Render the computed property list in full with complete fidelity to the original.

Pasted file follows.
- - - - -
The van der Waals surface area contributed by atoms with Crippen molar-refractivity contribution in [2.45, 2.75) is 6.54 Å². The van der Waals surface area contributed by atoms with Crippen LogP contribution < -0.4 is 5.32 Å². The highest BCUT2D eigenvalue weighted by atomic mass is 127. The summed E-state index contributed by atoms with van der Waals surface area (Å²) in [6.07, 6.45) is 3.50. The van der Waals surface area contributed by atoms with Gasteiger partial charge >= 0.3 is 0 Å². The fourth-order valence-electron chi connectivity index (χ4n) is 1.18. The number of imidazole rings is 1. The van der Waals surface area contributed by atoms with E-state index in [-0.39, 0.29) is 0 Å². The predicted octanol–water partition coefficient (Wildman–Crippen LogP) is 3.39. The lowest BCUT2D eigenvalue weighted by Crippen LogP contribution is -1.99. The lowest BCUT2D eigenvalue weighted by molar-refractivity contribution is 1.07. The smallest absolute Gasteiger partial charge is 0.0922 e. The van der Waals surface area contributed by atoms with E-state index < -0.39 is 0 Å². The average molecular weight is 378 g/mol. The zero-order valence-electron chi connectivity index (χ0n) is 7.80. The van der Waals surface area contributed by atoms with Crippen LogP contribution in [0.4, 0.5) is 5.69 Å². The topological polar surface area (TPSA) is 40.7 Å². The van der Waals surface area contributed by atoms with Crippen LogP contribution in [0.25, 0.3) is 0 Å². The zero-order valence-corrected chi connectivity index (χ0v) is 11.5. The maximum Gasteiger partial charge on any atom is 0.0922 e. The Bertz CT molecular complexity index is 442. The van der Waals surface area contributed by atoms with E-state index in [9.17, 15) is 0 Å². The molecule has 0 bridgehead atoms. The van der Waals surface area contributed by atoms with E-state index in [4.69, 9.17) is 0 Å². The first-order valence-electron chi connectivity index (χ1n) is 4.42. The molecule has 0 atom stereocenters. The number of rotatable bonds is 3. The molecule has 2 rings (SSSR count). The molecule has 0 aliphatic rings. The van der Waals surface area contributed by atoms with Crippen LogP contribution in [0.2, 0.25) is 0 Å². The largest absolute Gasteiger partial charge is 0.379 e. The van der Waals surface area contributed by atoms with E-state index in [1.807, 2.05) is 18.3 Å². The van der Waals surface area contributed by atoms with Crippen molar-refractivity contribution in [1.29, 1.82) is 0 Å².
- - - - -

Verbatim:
The van der Waals surface area contributed by atoms with Crippen molar-refractivity contribution in [2.45, 2.75) is 6.54 Å². The van der Waals surface area contributed by atoms with Crippen LogP contribution < -0.4 is 5.32 Å². The highest BCUT2D eigenvalue weighted by atomic mass is 127. The summed E-state index contributed by atoms with van der Waals surface area (Å²) in [6.07, 6.45) is 3.50. The van der Waals surface area contributed by atoms with Gasteiger partial charge >= 0.3 is 0 Å². The fourth-order valence-electron chi connectivity index (χ4n) is 1.18. The number of imidazole rings is 1. The van der Waals surface area contributed by atoms with E-state index in [-0.39, 0.29) is 0 Å². The predicted octanol–water partition coefficient (Wildman–Crippen LogP) is 3.39. The lowest BCUT2D eigenvalue weighted by Crippen LogP contribution is -1.99. The lowest BCUT2D eigenvalue weighted by molar-refractivity contribution is 1.07. The smallest absolute Gasteiger partial charge is 0.0922 e. The van der Waals surface area contributed by atoms with E-state index < -0.39 is 0 Å². The average molecular weight is 378 g/mol. The zero-order valence-electron chi connectivity index (χ0n) is 7.80. The van der Waals surface area contributed by atoms with Crippen LogP contribution in [0.4, 0.5) is 5.69 Å². The topological polar surface area (TPSA) is 40.7 Å². The van der Waals surface area contributed by atoms with Crippen LogP contribution in [0.25, 0.3) is 0 Å². The zero-order valence-corrected chi connectivity index (χ0v) is 11.5. The maximum Gasteiger partial charge on any atom is 0.0922 e. The Bertz CT molecular complexity index is 442. The van der Waals surface area contributed by atoms with E-state index in [9.17, 15) is 0 Å². The molecule has 0 bridgehead atoms. The van der Waals surface area contributed by atoms with E-state index in [4.69, 9.17) is 0 Å². The first-order valence-electron chi connectivity index (χ1n) is 4.42. The molecule has 0 atom stereocenters. The number of rotatable bonds is 3. The molecule has 2 rings (SSSR count). The molecule has 0 aliphatic rings. The van der Waals surface area contributed by atoms with Crippen LogP contribution in [0.2, 0.25) is 0 Å². The largest absolute Gasteiger partial charge is 0.379 e. The van der Waals surface area contributed by atoms with E-state index in [1.807, 2.05) is 18.3 Å². The van der Waals surface area contributed by atoms with Crippen molar-refractivity contribution in [1.29, 1.82) is 0 Å².